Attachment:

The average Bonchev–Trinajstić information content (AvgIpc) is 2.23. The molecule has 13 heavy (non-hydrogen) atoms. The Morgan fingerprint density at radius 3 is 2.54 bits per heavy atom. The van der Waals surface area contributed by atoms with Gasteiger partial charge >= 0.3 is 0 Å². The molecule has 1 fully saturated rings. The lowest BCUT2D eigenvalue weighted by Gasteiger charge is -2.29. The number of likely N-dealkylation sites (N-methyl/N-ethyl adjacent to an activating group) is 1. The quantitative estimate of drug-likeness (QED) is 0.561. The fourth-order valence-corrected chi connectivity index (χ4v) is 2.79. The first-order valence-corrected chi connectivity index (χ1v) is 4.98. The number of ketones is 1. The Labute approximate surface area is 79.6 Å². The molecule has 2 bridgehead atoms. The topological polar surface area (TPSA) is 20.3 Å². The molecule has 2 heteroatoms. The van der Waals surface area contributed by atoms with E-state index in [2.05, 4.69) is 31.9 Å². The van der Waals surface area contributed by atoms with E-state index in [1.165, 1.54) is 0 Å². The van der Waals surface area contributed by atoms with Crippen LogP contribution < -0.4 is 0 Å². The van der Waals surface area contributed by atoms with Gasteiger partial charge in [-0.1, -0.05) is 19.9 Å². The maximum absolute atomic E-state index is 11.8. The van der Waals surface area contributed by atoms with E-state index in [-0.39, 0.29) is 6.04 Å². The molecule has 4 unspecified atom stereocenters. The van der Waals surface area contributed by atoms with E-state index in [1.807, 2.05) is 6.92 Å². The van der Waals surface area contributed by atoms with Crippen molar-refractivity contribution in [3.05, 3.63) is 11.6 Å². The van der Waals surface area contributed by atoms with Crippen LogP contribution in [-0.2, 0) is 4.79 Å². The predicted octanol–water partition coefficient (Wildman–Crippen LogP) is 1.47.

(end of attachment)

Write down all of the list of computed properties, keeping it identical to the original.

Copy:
The average Bonchev–Trinajstić information content (AvgIpc) is 2.23. The molecule has 13 heavy (non-hydrogen) atoms. The Morgan fingerprint density at radius 3 is 2.54 bits per heavy atom. The van der Waals surface area contributed by atoms with Gasteiger partial charge >= 0.3 is 0 Å². The molecule has 1 fully saturated rings. The lowest BCUT2D eigenvalue weighted by Gasteiger charge is -2.29. The number of likely N-dealkylation sites (N-methyl/N-ethyl adjacent to an activating group) is 1. The quantitative estimate of drug-likeness (QED) is 0.561. The fourth-order valence-corrected chi connectivity index (χ4v) is 2.79. The first-order valence-corrected chi connectivity index (χ1v) is 4.98. The number of ketones is 1. The Labute approximate surface area is 79.6 Å². The molecule has 2 bridgehead atoms. The topological polar surface area (TPSA) is 20.3 Å². The molecule has 2 heteroatoms. The van der Waals surface area contributed by atoms with E-state index in [2.05, 4.69) is 31.9 Å². The van der Waals surface area contributed by atoms with E-state index in [1.165, 1.54) is 0 Å². The van der Waals surface area contributed by atoms with Crippen LogP contribution < -0.4 is 0 Å². The van der Waals surface area contributed by atoms with Gasteiger partial charge in [-0.1, -0.05) is 19.9 Å². The maximum absolute atomic E-state index is 11.8. The van der Waals surface area contributed by atoms with E-state index in [-0.39, 0.29) is 6.04 Å². The molecule has 4 unspecified atom stereocenters. The van der Waals surface area contributed by atoms with E-state index in [1.807, 2.05) is 6.92 Å². The van der Waals surface area contributed by atoms with Crippen molar-refractivity contribution in [3.05, 3.63) is 11.6 Å². The van der Waals surface area contributed by atoms with Crippen LogP contribution in [-0.2, 0) is 4.79 Å². The predicted octanol–water partition coefficient (Wildman–Crippen LogP) is 1.47.